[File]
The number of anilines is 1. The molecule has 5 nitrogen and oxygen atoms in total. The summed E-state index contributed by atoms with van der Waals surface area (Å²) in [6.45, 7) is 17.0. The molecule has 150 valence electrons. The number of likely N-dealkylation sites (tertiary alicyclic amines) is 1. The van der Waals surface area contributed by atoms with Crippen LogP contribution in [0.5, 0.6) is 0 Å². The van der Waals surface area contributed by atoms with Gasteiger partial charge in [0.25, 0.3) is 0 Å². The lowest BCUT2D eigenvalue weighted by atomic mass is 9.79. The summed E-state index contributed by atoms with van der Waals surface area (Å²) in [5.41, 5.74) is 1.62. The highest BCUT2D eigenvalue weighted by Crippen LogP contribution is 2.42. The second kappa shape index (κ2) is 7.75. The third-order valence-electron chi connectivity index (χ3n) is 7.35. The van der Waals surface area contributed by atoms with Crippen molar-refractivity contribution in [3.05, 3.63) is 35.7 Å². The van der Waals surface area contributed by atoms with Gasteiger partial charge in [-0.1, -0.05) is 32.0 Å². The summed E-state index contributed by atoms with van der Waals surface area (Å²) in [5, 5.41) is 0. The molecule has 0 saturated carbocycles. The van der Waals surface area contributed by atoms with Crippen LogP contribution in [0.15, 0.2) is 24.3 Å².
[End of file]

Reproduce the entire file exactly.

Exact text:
The number of anilines is 1. The molecule has 5 nitrogen and oxygen atoms in total. The summed E-state index contributed by atoms with van der Waals surface area (Å²) in [6.45, 7) is 17.0. The molecule has 150 valence electrons. The number of likely N-dealkylation sites (tertiary alicyclic amines) is 1. The van der Waals surface area contributed by atoms with Crippen LogP contribution in [0.5, 0.6) is 0 Å². The van der Waals surface area contributed by atoms with Gasteiger partial charge in [0.25, 0.3) is 0 Å². The lowest BCUT2D eigenvalue weighted by atomic mass is 9.79. The summed E-state index contributed by atoms with van der Waals surface area (Å²) in [5.41, 5.74) is 1.62. The highest BCUT2D eigenvalue weighted by Crippen LogP contribution is 2.42. The second kappa shape index (κ2) is 7.75. The third-order valence-electron chi connectivity index (χ3n) is 7.35. The van der Waals surface area contributed by atoms with Crippen molar-refractivity contribution in [3.05, 3.63) is 35.7 Å². The van der Waals surface area contributed by atoms with Gasteiger partial charge in [-0.1, -0.05) is 32.0 Å². The summed E-state index contributed by atoms with van der Waals surface area (Å²) in [5, 5.41) is 0. The molecule has 0 saturated carbocycles. The van der Waals surface area contributed by atoms with Crippen LogP contribution in [0.15, 0.2) is 24.3 Å².